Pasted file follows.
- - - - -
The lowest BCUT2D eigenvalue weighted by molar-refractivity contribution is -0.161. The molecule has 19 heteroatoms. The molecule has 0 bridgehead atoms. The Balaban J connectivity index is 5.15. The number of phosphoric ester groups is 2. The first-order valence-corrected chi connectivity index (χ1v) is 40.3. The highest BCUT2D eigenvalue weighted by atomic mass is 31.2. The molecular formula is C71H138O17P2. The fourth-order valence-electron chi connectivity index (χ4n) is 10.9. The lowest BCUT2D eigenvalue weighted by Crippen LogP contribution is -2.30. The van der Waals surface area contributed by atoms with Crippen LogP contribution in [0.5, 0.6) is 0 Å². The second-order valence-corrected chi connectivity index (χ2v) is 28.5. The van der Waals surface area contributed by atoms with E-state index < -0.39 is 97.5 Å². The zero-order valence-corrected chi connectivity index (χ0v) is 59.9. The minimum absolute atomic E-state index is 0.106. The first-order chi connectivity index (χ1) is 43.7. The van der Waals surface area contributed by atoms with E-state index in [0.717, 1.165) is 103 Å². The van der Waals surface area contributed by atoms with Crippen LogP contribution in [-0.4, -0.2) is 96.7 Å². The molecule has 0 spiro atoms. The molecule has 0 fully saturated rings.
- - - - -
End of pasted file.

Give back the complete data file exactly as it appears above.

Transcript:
The lowest BCUT2D eigenvalue weighted by molar-refractivity contribution is -0.161. The molecule has 19 heteroatoms. The molecule has 0 bridgehead atoms. The Balaban J connectivity index is 5.15. The number of phosphoric ester groups is 2. The first-order valence-corrected chi connectivity index (χ1v) is 40.3. The highest BCUT2D eigenvalue weighted by atomic mass is 31.2. The molecular formula is C71H138O17P2. The fourth-order valence-electron chi connectivity index (χ4n) is 10.9. The lowest BCUT2D eigenvalue weighted by Crippen LogP contribution is -2.30. The van der Waals surface area contributed by atoms with Crippen LogP contribution in [0.5, 0.6) is 0 Å². The second-order valence-corrected chi connectivity index (χ2v) is 28.5. The van der Waals surface area contributed by atoms with E-state index < -0.39 is 97.5 Å². The zero-order valence-corrected chi connectivity index (χ0v) is 59.9. The minimum absolute atomic E-state index is 0.106. The first-order chi connectivity index (χ1) is 43.7. The van der Waals surface area contributed by atoms with E-state index in [0.717, 1.165) is 103 Å². The van der Waals surface area contributed by atoms with Crippen LogP contribution in [-0.4, -0.2) is 96.7 Å². The molecule has 0 spiro atoms. The molecule has 0 fully saturated rings.